Eating raw garlic can prevent cancer, study suggests
Even smokers who consume garlic twice weekly are at 30% lower risk
Eating raw garlic twice a week can cut the chances of lung cancer by almost half, new research suggests.
The results, published online Wednesday in the journal Cancer Prevention Research, showed those who ate raw garlic at least twice a week cut the risk of lung cancer by 44 per cent, even if they were exposed to high-temperature cooking-oil fumes, which is thought to be another trigger for the disease.
The herb even reduces the risk in smokers by 30 per cent, the research suggested.
Scientists at the Jiangsu Provincial Centre for Disease Control and Prevention carried out face-to-face interviews with 1,424 lung cancer patients with 4,500 healthy adults in China from 2003 to 2010.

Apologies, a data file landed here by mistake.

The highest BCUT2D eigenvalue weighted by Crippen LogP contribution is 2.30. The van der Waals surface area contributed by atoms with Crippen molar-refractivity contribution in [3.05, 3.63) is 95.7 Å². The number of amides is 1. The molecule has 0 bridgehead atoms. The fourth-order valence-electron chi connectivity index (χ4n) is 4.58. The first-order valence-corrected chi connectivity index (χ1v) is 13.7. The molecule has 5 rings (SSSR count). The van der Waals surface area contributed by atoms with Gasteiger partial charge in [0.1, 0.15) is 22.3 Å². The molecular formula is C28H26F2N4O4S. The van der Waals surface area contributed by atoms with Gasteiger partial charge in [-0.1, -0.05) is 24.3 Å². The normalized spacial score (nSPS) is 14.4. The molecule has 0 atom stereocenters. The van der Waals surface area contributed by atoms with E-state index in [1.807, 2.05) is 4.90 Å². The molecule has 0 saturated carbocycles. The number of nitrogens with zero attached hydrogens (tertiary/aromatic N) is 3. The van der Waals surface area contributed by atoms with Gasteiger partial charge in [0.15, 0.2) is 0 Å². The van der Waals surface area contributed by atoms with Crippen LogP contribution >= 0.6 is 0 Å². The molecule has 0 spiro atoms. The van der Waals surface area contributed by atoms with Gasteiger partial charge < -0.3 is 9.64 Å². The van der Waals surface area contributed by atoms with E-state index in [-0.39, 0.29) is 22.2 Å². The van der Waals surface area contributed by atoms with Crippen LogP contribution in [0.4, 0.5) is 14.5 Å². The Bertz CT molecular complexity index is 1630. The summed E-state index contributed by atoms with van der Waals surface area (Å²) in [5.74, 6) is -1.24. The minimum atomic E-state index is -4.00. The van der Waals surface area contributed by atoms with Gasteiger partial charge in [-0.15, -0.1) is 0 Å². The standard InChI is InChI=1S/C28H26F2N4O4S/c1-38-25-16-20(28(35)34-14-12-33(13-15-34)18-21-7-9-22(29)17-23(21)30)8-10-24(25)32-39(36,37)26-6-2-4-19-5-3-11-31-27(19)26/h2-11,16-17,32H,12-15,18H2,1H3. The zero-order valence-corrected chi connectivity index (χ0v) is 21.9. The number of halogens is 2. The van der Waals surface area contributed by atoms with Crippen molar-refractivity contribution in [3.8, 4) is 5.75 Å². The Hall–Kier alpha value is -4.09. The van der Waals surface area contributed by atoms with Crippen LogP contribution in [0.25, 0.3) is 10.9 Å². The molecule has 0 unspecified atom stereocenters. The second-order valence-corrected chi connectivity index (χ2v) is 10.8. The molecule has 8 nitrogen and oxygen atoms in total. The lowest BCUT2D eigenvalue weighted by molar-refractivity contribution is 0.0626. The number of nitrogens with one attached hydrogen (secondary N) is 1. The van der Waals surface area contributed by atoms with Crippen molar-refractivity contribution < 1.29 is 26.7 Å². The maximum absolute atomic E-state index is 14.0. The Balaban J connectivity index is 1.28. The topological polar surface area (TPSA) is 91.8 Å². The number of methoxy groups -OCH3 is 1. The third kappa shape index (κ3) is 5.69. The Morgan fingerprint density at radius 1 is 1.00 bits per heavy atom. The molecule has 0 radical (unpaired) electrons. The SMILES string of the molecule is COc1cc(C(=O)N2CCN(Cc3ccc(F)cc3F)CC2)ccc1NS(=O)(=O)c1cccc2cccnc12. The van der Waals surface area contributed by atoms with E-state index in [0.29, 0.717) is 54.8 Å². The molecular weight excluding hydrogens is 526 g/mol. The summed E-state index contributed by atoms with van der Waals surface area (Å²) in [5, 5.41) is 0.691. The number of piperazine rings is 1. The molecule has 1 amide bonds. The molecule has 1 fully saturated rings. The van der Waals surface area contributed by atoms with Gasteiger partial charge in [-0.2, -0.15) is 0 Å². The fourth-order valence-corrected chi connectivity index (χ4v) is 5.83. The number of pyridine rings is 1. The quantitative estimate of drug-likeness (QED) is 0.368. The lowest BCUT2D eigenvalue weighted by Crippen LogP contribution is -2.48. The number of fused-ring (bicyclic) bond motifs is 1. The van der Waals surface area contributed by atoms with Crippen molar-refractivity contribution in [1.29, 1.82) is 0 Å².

Each one was questioned on their dietary and lifestyle habits, including how often they consumed garlic and whether they smoked.
The key ingredient appears to be a chemical called allicin, released when the clove is crushed or chopped. Allicin is believed to reduce inflammation in the body and act as an antioxidant, reducing damage from so-called free radicals to the body's cells.
It's not clear whether cooked garlic has the same effect.
In a report on their findings the researchers said: "Garlic may potentially serve as a preventive agent for lung cancer."
According to Lung Cancer Canada, the disease remains the most contracted form of cancer in Canada, with one in 12 Canadians developing lung cancer during his or her lifetime.
Smoking is the most common cause of lung cancer.
- An earlier version of the story incorrectly stated that one in 12 Canadians are diagnosed with lung cancer every year. One in 12 Canadians will actually develop lung cancer during his or her lifetime.Aug 07, 2013 1:08 PM ET